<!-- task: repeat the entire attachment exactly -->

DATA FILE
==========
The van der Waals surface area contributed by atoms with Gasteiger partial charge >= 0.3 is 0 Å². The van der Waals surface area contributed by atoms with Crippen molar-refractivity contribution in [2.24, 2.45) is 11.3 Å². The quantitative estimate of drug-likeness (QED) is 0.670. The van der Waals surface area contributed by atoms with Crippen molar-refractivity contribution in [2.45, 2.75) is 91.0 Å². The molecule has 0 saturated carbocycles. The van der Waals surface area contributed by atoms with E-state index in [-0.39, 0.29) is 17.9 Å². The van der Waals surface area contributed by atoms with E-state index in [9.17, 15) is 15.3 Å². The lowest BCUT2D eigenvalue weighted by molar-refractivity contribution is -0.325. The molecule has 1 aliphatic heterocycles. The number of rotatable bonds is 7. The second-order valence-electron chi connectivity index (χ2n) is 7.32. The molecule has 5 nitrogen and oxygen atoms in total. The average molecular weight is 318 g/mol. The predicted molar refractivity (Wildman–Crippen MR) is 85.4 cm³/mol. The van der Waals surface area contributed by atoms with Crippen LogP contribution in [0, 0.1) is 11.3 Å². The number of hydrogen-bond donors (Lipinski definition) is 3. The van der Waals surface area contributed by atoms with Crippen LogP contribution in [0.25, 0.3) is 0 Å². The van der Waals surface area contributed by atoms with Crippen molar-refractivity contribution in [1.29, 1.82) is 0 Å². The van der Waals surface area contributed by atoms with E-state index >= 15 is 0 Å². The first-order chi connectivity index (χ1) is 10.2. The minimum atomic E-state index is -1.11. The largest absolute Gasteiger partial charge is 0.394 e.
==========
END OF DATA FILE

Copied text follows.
The van der Waals surface area contributed by atoms with Gasteiger partial charge >= 0.3 is 0 Å². The van der Waals surface area contributed by atoms with Crippen molar-refractivity contribution in [2.24, 2.45) is 11.3 Å². The quantitative estimate of drug-likeness (QED) is 0.670. The van der Waals surface area contributed by atoms with Crippen molar-refractivity contribution in [2.45, 2.75) is 91.0 Å². The molecule has 0 saturated carbocycles. The van der Waals surface area contributed by atoms with E-state index in [-0.39, 0.29) is 17.9 Å². The van der Waals surface area contributed by atoms with E-state index in [9.17, 15) is 15.3 Å². The lowest BCUT2D eigenvalue weighted by molar-refractivity contribution is -0.325. The molecule has 1 aliphatic heterocycles. The number of rotatable bonds is 7. The second-order valence-electron chi connectivity index (χ2n) is 7.32. The molecule has 5 nitrogen and oxygen atoms in total. The average molecular weight is 318 g/mol. The predicted molar refractivity (Wildman–Crippen MR) is 85.4 cm³/mol. The van der Waals surface area contributed by atoms with Crippen LogP contribution in [0, 0.1) is 11.3 Å². The number of hydrogen-bond donors (Lipinski definition) is 3. The van der Waals surface area contributed by atoms with Crippen LogP contribution in [0.25, 0.3) is 0 Å². The van der Waals surface area contributed by atoms with Crippen molar-refractivity contribution in [1.29, 1.82) is 0 Å². The van der Waals surface area contributed by atoms with E-state index >= 15 is 0 Å². The first-order chi connectivity index (χ1) is 10.2. The minimum atomic E-state index is -1.11. The largest absolute Gasteiger partial charge is 0.394 e.